Wednesday, March 5, 2014

"Sole caregiver" dad pleads guilty to seriously injuring 5-month-old son (Lockport, New York)

Dad is identified as CHRISTOPHER T. FULLER JR.

Why was dad the "sole caretaker" for 36 hours? Was it because this was a child custody/visitation situation? Notice there is no mention of a mother in the home. In fact, there is no mention of the mother at all.

Lockport father changes mind, pleads guilty to injuring infant son

By Thomas Prohaska | News Niagara Reporter
on March 5, 2014 - 6:33 PM

LOCKPORT – A Lockport man, who last week rejected two plea offers for seriously injuring his five-month-old son, changed his mind Wednesday and accepted one of them.

Christopher T. Fuller Jr., 23, of Dysinger Road, agreed to serve a seven-year prison sentence for reckless assault of a child. The sentence, to be officially imposed April 30 by State Supreme Court Justice Richard C. Kloch Sr., will include three years of post-release supervision.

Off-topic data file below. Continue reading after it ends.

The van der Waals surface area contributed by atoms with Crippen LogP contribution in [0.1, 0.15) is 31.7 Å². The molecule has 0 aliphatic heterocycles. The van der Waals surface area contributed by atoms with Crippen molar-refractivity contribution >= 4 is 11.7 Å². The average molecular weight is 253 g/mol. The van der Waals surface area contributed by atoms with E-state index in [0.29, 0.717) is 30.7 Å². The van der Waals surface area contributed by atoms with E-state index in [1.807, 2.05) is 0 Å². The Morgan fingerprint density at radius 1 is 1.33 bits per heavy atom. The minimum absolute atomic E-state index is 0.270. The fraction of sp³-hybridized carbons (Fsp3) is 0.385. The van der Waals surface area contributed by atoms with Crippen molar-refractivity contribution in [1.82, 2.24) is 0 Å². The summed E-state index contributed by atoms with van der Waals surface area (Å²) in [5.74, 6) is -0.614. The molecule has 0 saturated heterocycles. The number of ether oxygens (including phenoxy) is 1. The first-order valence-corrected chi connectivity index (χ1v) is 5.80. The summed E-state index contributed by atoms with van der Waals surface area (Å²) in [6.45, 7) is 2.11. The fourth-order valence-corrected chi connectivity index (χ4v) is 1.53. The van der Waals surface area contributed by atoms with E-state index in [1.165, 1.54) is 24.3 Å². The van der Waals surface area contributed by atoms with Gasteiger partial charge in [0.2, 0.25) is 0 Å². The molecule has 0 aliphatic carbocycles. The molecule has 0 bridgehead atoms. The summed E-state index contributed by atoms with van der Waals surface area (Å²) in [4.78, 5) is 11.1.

Fuller’s other option was to plead guilty to attempted first-degree assault, which would have given Kloch a choice of sentences between 3½ and 15 years behind bars.

Deputy District Attorney Holly E. Sloma said the injuries to Aiden Fuller, now nearly seven months old, occurred between Jan. 20 and 22.

“It happened during a 36-hour period when [Fuller] was the sole caregiver for the child,” Sloma said.

The charge said the baby was either shaken, slammed or thrown against a hard surface, or there was a twisting motion that injured him. Details of exactly what happened remain unclear.

Sloma said the baby boy suffered bleeding in the brain and in the eyes. She said the baby is now in the care of a family member, but declined to comment on his long-term prognosis.

The plea came prior to the case being submitted to a grand jury. Fuller could have been indicted on a first-degree assault charge, which carries a 25-year maximum sentence with a five-year mandatory minimum if he had been convicted as charged.

Assistant Public Defender Michael H. White asked on Fuller’s behalf if an order of protection could be revised to let Fuller see the child. Kloch declined, saying he didn’t think that was in anyone’s best interest.

Sloma said a final order of protection barring contact between Fuller and the baby for several years will be part of the sentence Kloch imposes.